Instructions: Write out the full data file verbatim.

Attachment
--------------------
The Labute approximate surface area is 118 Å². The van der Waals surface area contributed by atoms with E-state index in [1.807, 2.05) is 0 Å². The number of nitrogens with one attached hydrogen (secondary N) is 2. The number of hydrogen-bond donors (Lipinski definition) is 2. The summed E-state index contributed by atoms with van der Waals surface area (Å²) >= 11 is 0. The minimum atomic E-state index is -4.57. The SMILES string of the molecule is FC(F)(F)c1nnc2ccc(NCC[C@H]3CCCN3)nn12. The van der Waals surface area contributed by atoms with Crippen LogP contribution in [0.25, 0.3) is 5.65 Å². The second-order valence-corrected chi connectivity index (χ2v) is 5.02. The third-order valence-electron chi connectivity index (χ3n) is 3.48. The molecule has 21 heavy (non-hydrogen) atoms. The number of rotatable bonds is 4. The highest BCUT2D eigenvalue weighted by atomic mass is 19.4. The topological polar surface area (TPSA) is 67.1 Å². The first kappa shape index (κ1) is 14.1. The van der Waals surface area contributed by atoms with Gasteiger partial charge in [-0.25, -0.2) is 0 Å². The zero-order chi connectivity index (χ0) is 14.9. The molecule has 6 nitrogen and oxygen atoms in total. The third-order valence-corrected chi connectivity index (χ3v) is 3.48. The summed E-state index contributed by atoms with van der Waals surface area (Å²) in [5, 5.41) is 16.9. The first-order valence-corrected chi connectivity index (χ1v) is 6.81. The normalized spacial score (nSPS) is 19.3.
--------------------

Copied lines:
The Labute approximate surface area is 118 Å². The van der Waals surface area contributed by atoms with E-state index in [1.807, 2.05) is 0 Å². The number of nitrogens with one attached hydrogen (secondary N) is 2. The number of hydrogen-bond donors (Lipinski definition) is 2. The summed E-state index contributed by atoms with van der Waals surface area (Å²) >= 11 is 0. The minimum atomic E-state index is -4.57. The SMILES string of the molecule is FC(F)(F)c1nnc2ccc(NCC[C@H]3CCCN3)nn12. The van der Waals surface area contributed by atoms with Crippen LogP contribution in [0.25, 0.3) is 5.65 Å². The second-order valence-corrected chi connectivity index (χ2v) is 5.02. The third-order valence-electron chi connectivity index (χ3n) is 3.48. The molecule has 21 heavy (non-hydrogen) atoms. The number of rotatable bonds is 4. The highest BCUT2D eigenvalue weighted by atomic mass is 19.4. The topological polar surface area (TPSA) is 67.1 Å². The first kappa shape index (κ1) is 14.1. The van der Waals surface area contributed by atoms with Gasteiger partial charge in [-0.25, -0.2) is 0 Å². The zero-order chi connectivity index (χ0) is 14.9. The molecule has 6 nitrogen and oxygen atoms in total. The third-order valence-corrected chi connectivity index (χ3v) is 3.48. The summed E-state index contributed by atoms with van der Waals surface area (Å²) in [5, 5.41) is 16.9. The first-order valence-corrected chi connectivity index (χ1v) is 6.81. The normalized spacial score (nSPS) is 19.3.